Kathy leaves the newspaper business to marry homicide detective Bill but is frustrated by his lack of ambition and the banality of life in the suburbs. Her drive to advance Bill's career soon takes her down a dangerous path.
Helen Ferguson, pregnant, penniless and dumped by her boyfriend Steve Morley, takes the identity of the pregnant Patrice Harkness, when she and her husband are killed in a train crash. The ... See full summary »
A piano teacher believes that her fiancé was killed on the battlefield. When he miraculously returns, they decide to marry, but are threatened by a wealthy, egotistical composer the piano teacher started dating on the rebound after she became convinced her love had died.
Mae Doyle comes back to her hometown a cynical woman. Her brother Joe fears that his love, fish cannery worker Peggy, may wind up like Mae. Mae marries Jerry and has a baby; she is happy but restless, drawn to Jerry's friend Earl.
The Stilwins are on vacation to an isolated beach in Mexico. Walking on a deserted jetty, Doug Stilwin gets his leg trapped under one of the logs. All attempts to move the log are futile and Helen Stilwin takes the car to get help. However, an escaped criminal kidnaps her. Will she be able to return to her husband before he drowns? Written by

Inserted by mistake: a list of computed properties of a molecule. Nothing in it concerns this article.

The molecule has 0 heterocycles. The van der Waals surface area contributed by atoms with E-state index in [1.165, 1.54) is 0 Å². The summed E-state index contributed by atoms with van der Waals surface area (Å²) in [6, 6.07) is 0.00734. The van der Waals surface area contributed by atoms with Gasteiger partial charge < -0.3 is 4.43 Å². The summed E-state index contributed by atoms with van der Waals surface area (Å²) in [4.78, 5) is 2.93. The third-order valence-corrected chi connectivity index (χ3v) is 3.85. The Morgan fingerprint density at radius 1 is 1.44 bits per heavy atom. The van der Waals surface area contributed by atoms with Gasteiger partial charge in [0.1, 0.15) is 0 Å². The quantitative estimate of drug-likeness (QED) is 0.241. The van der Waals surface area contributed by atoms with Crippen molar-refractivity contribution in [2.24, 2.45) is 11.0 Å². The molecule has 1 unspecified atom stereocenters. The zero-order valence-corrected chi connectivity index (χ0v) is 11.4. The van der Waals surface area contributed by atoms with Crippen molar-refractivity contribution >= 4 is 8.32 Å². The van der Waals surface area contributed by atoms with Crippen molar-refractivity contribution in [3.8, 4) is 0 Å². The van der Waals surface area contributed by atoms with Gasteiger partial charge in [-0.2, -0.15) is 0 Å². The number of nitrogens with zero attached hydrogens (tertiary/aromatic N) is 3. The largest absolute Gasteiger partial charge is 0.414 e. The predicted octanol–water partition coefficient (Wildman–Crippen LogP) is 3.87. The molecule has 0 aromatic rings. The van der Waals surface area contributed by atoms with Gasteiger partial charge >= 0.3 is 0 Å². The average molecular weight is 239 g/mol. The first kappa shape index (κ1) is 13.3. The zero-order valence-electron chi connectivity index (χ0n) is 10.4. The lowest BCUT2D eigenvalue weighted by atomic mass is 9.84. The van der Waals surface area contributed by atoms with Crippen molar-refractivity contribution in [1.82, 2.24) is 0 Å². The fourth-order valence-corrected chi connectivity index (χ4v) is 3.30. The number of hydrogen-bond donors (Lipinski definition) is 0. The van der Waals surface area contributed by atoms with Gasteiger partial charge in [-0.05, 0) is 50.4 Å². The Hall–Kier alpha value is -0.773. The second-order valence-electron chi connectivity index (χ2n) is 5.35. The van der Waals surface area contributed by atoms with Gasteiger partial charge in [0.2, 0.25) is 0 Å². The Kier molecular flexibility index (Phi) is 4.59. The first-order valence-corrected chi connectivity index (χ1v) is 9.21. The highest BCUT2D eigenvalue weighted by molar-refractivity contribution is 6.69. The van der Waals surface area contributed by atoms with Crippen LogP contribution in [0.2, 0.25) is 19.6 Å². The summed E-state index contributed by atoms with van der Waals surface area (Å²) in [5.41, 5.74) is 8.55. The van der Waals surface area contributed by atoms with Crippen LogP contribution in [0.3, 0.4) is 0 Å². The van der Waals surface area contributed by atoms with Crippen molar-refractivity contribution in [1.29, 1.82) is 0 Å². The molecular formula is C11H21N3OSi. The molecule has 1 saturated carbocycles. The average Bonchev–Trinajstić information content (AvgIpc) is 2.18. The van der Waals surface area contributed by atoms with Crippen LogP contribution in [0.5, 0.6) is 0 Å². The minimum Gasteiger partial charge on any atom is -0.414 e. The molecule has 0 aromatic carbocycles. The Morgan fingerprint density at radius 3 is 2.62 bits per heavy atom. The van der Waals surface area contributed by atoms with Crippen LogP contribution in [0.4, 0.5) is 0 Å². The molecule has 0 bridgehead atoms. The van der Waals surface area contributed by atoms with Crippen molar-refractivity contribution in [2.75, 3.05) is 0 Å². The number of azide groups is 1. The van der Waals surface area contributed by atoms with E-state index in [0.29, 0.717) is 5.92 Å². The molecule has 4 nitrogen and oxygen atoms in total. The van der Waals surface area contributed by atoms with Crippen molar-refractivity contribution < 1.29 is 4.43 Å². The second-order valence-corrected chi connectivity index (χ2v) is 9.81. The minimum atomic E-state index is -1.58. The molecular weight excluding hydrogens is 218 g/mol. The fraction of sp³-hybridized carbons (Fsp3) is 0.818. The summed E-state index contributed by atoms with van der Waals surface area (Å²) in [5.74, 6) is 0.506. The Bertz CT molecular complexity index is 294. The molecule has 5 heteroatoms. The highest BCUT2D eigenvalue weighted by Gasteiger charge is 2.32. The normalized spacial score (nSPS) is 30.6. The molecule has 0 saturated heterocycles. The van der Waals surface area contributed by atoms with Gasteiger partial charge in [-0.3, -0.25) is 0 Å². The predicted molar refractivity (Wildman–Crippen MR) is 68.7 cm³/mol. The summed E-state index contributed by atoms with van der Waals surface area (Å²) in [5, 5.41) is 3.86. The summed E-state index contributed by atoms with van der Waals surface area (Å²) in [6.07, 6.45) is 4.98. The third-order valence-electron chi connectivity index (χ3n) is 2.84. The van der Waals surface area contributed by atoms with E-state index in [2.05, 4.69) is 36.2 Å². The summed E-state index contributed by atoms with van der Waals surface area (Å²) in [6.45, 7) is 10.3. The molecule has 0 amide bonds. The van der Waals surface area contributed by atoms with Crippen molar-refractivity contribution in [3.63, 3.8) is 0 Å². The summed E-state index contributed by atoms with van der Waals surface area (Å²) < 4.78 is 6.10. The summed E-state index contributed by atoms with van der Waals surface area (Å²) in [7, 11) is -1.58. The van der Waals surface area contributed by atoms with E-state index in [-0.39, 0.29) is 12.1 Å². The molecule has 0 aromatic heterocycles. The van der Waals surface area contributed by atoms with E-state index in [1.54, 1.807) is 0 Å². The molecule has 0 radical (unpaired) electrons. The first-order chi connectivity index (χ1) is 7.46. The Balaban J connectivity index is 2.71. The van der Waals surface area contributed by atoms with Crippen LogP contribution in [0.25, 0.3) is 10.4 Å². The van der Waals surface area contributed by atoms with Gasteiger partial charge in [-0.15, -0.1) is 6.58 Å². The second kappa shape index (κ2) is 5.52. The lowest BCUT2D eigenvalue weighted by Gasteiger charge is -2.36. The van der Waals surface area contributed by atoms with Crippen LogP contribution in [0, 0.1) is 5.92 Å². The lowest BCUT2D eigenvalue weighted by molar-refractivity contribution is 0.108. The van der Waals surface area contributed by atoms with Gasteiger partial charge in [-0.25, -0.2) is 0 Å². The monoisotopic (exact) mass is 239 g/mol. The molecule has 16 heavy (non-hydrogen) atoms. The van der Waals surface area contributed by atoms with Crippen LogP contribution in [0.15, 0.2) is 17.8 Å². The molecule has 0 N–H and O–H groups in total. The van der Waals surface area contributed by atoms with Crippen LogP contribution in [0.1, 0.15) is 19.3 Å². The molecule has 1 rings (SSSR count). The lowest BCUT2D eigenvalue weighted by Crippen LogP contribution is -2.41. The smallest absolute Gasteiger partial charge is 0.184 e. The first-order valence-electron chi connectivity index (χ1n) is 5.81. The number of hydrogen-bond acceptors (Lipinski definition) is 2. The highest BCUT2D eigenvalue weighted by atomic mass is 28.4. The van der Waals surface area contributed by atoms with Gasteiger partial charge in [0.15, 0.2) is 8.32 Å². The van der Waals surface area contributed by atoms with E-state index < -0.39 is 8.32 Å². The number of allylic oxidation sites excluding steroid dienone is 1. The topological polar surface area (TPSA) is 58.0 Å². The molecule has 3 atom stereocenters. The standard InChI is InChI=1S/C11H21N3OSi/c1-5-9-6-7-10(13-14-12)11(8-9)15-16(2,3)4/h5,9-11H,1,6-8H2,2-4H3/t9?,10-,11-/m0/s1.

This was made when Barbara Stanwyck was not exactly at her prime form but she was still a major star and she still had to stay busy and pay her bills by appearing in uninspired material like this. Film starts out with Doug Stilwin (Barry Sullivan) taking his family to Mexico for a fishing trip and they head to a secluded beach area to camp. Their son Bobby (Lee Aaker) gets his shoe caught on an old pier and Doug gets him out. While getting off he falls and a piece of the pier lands on his leg and traps him. His wife Helen (Stanwyck) must take the car and find some rope because the tide is coming in! While on the road Helen meets Lawson (Ralph Meeker) who is an escaped convict and takes her hostage. She finally convinces him to take her back to the beach in exchange for sex (Not exactly implied) and to go with him. She agrees! Story sounds just like those "B" movie scripts that kicked around every studio at the time. But their is a few interesting things to notice here. Stanwyck and Meeker have more chemistry together then Sullivan has. Sullivan is so stiff and the only time that he seems to come to life is when he see's a lobster boat and he starts barking orders to Aaker and has him running around like an idiot waving a white cloth and putting more wood on the fire. But as you watch Helen in her scenes with Lawson she gives off just enough glint in her eye and uses subtle body English to make you think that she's secretly attracted to the bad boy Lawson. He's the total opposite of her husband. Meeker makes the most of his role and is always grinning like the big bad wolf. The script is strictly "B" level but the cast does their best and they do raise the material up a notch.
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